Uber shares are down over 5% in pre-market trading
11th hour talks between Uber and Tfl failed and Uber has been stripped of its licence to operate in London. The ride hailing service failed to adequately address concerns over protecting passengers and vetting drivers.
Uber originally lost its licence in 2017 over safety concerns but was given a 15-month extension. Whilst there have been some improvements, Uber has allowed passengers to get into vehicles that are potentially unlicensed and insurance vehicles.
Uber has 21 days to appeal the decision. The hail riding service will almost certainly be able to continue to operate during this period.
What does this mean for the share price going forward?
Uber has tanked 5% in pre-market trading, pointing to an opening price of $27.90, this would be some 38% southwards from its IPO price earlier this year, although above its all time low of $25.58 reached in early November.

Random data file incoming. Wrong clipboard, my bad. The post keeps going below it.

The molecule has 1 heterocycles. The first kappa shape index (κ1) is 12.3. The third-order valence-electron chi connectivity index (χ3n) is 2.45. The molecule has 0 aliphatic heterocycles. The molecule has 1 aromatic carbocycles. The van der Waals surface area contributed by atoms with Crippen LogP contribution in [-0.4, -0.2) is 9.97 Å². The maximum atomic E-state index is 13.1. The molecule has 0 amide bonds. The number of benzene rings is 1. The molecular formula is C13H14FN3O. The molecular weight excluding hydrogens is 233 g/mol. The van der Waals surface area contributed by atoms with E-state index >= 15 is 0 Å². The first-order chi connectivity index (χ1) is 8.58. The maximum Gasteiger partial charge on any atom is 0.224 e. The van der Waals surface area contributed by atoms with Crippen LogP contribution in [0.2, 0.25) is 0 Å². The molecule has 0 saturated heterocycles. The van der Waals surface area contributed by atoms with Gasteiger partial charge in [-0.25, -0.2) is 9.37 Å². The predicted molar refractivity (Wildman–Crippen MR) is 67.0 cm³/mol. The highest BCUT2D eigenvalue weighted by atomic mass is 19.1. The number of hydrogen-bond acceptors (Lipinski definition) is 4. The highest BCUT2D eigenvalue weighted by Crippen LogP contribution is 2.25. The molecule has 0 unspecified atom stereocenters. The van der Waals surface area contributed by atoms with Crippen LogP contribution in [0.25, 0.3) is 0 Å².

Ride sharing revenue from Europe grew 24% in the last quarter to $534 million. This figure is about 5 times smaller than the $2.4 billion that Uber generates in the US and Canada. London is clearly just a very small piece of a much bigger.
However, should Uber lose the appeal case the hit to revenue could be extensive, quite simply because this would be unlikely to stop with Tfl and London, other cities around the UK would sit up a listen. And then there are the problems that Uber is having with New York, Los Angeles, San Francisco and Sao Paulo.
Should Uber manage to satisfy an appeals court that it is fit for business, there could be some upside to the stock. Diversification through Uber Eats and its freight delivery platform could help drive revenue next year, potentially aiding Uber reach the elusive goal of profitability. Barclays Capital recently issued a $40 target on the stock.